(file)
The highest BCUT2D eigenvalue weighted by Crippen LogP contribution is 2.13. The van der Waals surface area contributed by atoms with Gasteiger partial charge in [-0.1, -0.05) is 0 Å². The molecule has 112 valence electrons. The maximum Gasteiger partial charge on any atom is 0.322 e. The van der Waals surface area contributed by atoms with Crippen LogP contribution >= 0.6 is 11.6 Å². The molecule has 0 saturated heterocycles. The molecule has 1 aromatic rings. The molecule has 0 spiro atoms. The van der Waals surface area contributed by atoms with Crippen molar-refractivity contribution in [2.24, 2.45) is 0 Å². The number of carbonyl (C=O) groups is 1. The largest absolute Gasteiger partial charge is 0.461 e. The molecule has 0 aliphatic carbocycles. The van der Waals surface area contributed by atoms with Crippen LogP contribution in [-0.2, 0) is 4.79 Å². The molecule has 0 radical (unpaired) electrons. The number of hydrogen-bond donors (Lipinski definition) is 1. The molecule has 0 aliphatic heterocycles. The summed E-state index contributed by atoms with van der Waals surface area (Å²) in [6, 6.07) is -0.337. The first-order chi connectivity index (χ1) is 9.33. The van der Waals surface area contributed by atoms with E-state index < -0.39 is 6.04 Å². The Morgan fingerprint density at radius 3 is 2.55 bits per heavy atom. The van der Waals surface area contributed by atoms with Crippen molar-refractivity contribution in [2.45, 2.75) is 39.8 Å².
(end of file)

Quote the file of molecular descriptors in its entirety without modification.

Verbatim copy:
The highest BCUT2D eigenvalue weighted by Crippen LogP contribution is 2.13. The van der Waals surface area contributed by atoms with Gasteiger partial charge in [-0.1, -0.05) is 0 Å². The molecule has 112 valence electrons. The maximum Gasteiger partial charge on any atom is 0.322 e. The van der Waals surface area contributed by atoms with Crippen LogP contribution >= 0.6 is 11.6 Å². The molecule has 0 saturated heterocycles. The molecule has 1 aromatic rings. The molecule has 0 spiro atoms. The van der Waals surface area contributed by atoms with Crippen molar-refractivity contribution in [2.24, 2.45) is 0 Å². The number of carbonyl (C=O) groups is 1. The largest absolute Gasteiger partial charge is 0.461 e. The molecule has 0 aliphatic carbocycles. The van der Waals surface area contributed by atoms with Crippen LogP contribution in [-0.2, 0) is 4.79 Å². The molecule has 0 radical (unpaired) electrons. The number of hydrogen-bond donors (Lipinski definition) is 1. The molecule has 0 aliphatic heterocycles. The summed E-state index contributed by atoms with van der Waals surface area (Å²) in [6, 6.07) is -0.337. The first-order chi connectivity index (χ1) is 9.33. The van der Waals surface area contributed by atoms with E-state index < -0.39 is 6.04 Å². The Morgan fingerprint density at radius 3 is 2.55 bits per heavy atom. The van der Waals surface area contributed by atoms with Crippen molar-refractivity contribution in [2.45, 2.75) is 39.8 Å².